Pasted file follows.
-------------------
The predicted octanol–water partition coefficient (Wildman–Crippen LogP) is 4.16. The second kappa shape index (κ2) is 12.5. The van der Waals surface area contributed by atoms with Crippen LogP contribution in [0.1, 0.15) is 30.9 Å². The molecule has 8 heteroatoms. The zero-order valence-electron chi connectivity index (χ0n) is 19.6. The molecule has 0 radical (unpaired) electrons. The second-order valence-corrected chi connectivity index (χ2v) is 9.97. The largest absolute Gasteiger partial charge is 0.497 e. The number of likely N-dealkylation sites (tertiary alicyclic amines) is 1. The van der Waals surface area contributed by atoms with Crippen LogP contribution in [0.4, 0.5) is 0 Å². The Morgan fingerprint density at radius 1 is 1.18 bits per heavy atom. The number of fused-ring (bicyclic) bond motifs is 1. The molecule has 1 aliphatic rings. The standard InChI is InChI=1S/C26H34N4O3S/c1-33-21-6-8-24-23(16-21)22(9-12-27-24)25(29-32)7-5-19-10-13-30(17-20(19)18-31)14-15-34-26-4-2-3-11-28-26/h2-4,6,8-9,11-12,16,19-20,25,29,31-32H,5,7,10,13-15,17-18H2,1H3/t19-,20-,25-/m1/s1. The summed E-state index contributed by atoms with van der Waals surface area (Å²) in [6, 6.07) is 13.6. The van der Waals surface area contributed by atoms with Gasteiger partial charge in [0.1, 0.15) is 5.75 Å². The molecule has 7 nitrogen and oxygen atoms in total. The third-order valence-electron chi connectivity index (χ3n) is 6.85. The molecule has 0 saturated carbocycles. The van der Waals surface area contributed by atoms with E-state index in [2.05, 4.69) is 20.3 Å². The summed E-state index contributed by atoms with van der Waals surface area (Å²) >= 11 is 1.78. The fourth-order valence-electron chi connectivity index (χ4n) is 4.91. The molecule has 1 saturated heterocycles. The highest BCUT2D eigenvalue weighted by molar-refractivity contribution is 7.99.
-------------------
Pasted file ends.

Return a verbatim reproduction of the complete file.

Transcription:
The predicted octanol–water partition coefficient (Wildman–Crippen LogP) is 4.16. The second kappa shape index (κ2) is 12.5. The van der Waals surface area contributed by atoms with Crippen LogP contribution in [0.1, 0.15) is 30.9 Å². The molecule has 8 heteroatoms. The zero-order valence-electron chi connectivity index (χ0n) is 19.6. The molecule has 0 radical (unpaired) electrons. The second-order valence-corrected chi connectivity index (χ2v) is 9.97. The largest absolute Gasteiger partial charge is 0.497 e. The number of likely N-dealkylation sites (tertiary alicyclic amines) is 1. The van der Waals surface area contributed by atoms with Crippen LogP contribution in [0.4, 0.5) is 0 Å². The Morgan fingerprint density at radius 1 is 1.18 bits per heavy atom. The number of fused-ring (bicyclic) bond motifs is 1. The molecule has 1 aliphatic rings. The standard InChI is InChI=1S/C26H34N4O3S/c1-33-21-6-8-24-23(16-21)22(9-12-27-24)25(29-32)7-5-19-10-13-30(17-20(19)18-31)14-15-34-26-4-2-3-11-28-26/h2-4,6,8-9,11-12,16,19-20,25,29,31-32H,5,7,10,13-15,17-18H2,1H3/t19-,20-,25-/m1/s1. The summed E-state index contributed by atoms with van der Waals surface area (Å²) in [6, 6.07) is 13.6. The van der Waals surface area contributed by atoms with Gasteiger partial charge in [0.1, 0.15) is 5.75 Å². The molecule has 7 nitrogen and oxygen atoms in total. The third-order valence-electron chi connectivity index (χ3n) is 6.85. The molecule has 0 saturated carbocycles. The van der Waals surface area contributed by atoms with E-state index in [2.05, 4.69) is 20.3 Å². The summed E-state index contributed by atoms with van der Waals surface area (Å²) >= 11 is 1.78. The fourth-order valence-electron chi connectivity index (χ4n) is 4.91. The molecule has 1 saturated heterocycles. The highest BCUT2D eigenvalue weighted by molar-refractivity contribution is 7.99.